Statistically, about 40% of illegal aliens are people who enter the US legally and then overstay visas. Several of the 9-11 hijackers were that category of illegal alien; they failed to fill out their visa forms properly, were granted visas anyway, and overstayed them up to 9-11-2001. So is Azamat Tazhayakov. He is one of the three men, two of which are citizens of Kazakhstan, arrested this week and charged with helping Boston bomber Dzhokhar Tsarnaev dispose of evidence after the bombing.
Federal authorities on Wednesday arrested three college friends of Dzhokhar Tsarnaev, a bombing suspect, including Azamat Tazhayakov, a friend and classmate of Tsarnaev’s at the University of Massachusetts Dartmouth. Tazhayakov left the U.S. in December and returned Jan. 20. But in early January, his student-visa status was terminated because he was academically dismissed from the university, the official told the AP.
The law enforcement official said information about Tazhayakov’s status was in the Homeland Security Department’s Student and Exchange Visitor Information System, called SEVIS, when Tazhayakov arrived in New York in January.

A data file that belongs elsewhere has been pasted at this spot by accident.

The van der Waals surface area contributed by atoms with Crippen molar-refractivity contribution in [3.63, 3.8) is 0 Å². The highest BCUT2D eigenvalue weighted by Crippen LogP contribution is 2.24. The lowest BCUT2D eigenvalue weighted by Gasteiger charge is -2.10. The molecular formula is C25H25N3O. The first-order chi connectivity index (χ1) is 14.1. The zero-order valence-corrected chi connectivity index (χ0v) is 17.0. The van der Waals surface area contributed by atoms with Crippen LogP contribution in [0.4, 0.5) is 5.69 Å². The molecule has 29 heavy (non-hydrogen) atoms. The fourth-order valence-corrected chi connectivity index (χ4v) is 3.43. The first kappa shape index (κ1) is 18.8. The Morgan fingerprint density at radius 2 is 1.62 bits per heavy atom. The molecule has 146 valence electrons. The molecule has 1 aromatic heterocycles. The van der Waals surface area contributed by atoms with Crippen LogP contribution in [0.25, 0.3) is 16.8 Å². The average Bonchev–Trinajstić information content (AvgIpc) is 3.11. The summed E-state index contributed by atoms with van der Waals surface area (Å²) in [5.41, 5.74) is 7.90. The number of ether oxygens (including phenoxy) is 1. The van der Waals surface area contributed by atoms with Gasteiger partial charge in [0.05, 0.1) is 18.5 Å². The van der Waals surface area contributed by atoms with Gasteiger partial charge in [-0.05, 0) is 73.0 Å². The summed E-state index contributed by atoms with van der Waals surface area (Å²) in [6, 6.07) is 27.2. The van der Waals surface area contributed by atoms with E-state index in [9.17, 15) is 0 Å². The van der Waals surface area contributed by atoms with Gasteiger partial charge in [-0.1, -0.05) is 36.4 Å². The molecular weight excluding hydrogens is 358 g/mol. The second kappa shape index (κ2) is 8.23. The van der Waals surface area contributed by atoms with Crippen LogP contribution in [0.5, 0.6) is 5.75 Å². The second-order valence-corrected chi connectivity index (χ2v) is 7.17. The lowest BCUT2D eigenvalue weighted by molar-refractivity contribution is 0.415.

The official spoke on the condition of anonymity because this person was not authorized to discuss details of Tazhayakov’s immigration history.
DHS spokesman Peter Boogaard said when Tazhayakov arrived on Jan. 20, Customs and Border Protection officials had not been notified that he was no longer a student.
His ejection from Dartmouth made him an illegal alien. Dartmouth may have failed to alert ICE that his visa was no longer valid. He was allowed back into the country anyway after a trip to Kazakhstan in December 2012. He was picked up and let go on immigration charges in April. Three months after his return to the US, he allegedly played an as yet undetermined role in the April 15 terrorist attack.
This news follows reports that the Russian and Saudi governments had both notified the US government that Tamerlan Tsarnaev had become an Islamist terror threat. The FBI interviewed him, found him not to be a threat, and concluded its investigation.
More than a decade after 9-11, and after billions of dollars spent on homeland “security,” we still haven’t fixed the visa system.